So for this customer, the business team has direct access to our solution, and when they have a question—like ChatGPT—they just ask the AI first. And if the answer is good enough and tells them what they needed to know, then great. If not, all the data they need to go ask the IP person for help is ready to go. So now instead of a week or two, they have answers in 15 to 30 minutes. And because they‘re doing it in real time with them, that drives discussion. So you get these kind of digital water cooler moments with people exchanging knowledge and information.
IFI CLAIMS: How has Amplified changed over time?
Davis: We‘re constantly pushing the boundaries on AI. We‘ve been building transformer-based language models and using deep learning since way before it was cool, and as the science has progressed, we‘ve stayed right there on the cutting-edge. Right now, the third generation of our model is in production and we‘re getting ready to release the fourth which is a massive improvement. The great thing about our approach is that the foundational model is a rising tide that lifts all boats. As we continue to level up our already industry-leading AI search quality, we‘re also able to expand into other AI areas like classification and generative AI.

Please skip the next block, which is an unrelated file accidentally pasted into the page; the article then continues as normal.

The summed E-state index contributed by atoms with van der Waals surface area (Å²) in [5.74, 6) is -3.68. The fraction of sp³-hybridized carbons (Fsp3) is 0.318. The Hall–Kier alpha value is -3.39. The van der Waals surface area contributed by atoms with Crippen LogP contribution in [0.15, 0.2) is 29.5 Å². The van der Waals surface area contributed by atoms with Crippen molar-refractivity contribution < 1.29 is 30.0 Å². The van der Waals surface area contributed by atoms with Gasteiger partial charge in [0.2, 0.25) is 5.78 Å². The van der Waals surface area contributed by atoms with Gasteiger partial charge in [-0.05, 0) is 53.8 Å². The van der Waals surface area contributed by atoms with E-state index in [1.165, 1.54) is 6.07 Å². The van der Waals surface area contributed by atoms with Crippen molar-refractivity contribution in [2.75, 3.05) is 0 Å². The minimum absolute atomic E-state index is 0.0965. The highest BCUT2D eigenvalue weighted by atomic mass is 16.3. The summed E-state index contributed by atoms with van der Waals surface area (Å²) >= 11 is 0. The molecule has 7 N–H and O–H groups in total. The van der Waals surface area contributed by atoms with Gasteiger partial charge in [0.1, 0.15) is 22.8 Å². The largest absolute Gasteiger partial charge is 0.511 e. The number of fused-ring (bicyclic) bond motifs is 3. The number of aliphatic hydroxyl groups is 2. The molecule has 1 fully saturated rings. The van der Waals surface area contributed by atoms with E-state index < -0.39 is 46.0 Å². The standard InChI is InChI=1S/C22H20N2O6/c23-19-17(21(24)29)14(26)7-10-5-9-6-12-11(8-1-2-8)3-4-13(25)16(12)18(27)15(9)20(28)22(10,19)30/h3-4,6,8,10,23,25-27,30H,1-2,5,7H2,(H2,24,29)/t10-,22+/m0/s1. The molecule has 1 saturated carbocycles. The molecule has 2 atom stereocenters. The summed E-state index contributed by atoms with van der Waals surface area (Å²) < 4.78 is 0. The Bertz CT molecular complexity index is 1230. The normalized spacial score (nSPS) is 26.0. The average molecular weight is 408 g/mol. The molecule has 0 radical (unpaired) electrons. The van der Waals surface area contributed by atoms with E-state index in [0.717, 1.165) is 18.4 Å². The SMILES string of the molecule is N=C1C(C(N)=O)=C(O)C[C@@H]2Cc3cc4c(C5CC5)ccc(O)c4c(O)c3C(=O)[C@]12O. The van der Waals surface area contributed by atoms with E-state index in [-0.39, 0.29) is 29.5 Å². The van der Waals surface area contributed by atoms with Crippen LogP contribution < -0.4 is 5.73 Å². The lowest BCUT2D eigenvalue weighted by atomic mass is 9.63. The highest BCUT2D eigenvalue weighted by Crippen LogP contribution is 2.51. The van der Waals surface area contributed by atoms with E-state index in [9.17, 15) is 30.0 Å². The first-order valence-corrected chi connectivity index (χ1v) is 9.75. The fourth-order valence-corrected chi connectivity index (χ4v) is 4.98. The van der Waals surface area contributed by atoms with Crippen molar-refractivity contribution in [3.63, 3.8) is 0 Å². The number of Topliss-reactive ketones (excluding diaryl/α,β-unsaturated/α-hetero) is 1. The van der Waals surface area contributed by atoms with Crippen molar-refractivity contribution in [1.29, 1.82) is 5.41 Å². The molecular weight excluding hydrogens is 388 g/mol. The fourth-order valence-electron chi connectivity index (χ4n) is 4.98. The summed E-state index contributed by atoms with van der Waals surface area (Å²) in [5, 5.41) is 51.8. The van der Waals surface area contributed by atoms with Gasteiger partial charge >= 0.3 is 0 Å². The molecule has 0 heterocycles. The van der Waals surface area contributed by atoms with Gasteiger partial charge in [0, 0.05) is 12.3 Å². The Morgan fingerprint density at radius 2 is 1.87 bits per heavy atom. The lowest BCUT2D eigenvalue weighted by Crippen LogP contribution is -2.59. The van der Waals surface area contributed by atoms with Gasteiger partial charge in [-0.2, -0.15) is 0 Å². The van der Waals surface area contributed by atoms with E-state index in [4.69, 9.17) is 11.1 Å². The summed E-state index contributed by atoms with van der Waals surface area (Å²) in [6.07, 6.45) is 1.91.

At the same time, we‘ve become more than just a search tool. As an AI company, we are all about using data to generate new value. For our bigger corporate customers, the product has really transformed into a data management platform. Companies are using Amplified to capture and curate their organization‘s knowledge, turning it into a custom data asset. There is a lot of valuable knowledge generated by patent, product, and R&D teams, but most value evaporates after the task at hand is finished. Once we capture that knowledge as data, it begins to compound over time as both people and AI use it in their work.
So we really started with delivering a rock-solid search experience and making sure that people who bought the product were able to easily onboard and use it. Now we‘re building on that with medium and large corporations by extending Amplified access to more teams. And at the same time becoming a part of their data infrastructure layer for patent knowledge management so they can use their internal data to power more sophisticated automations and AI systems.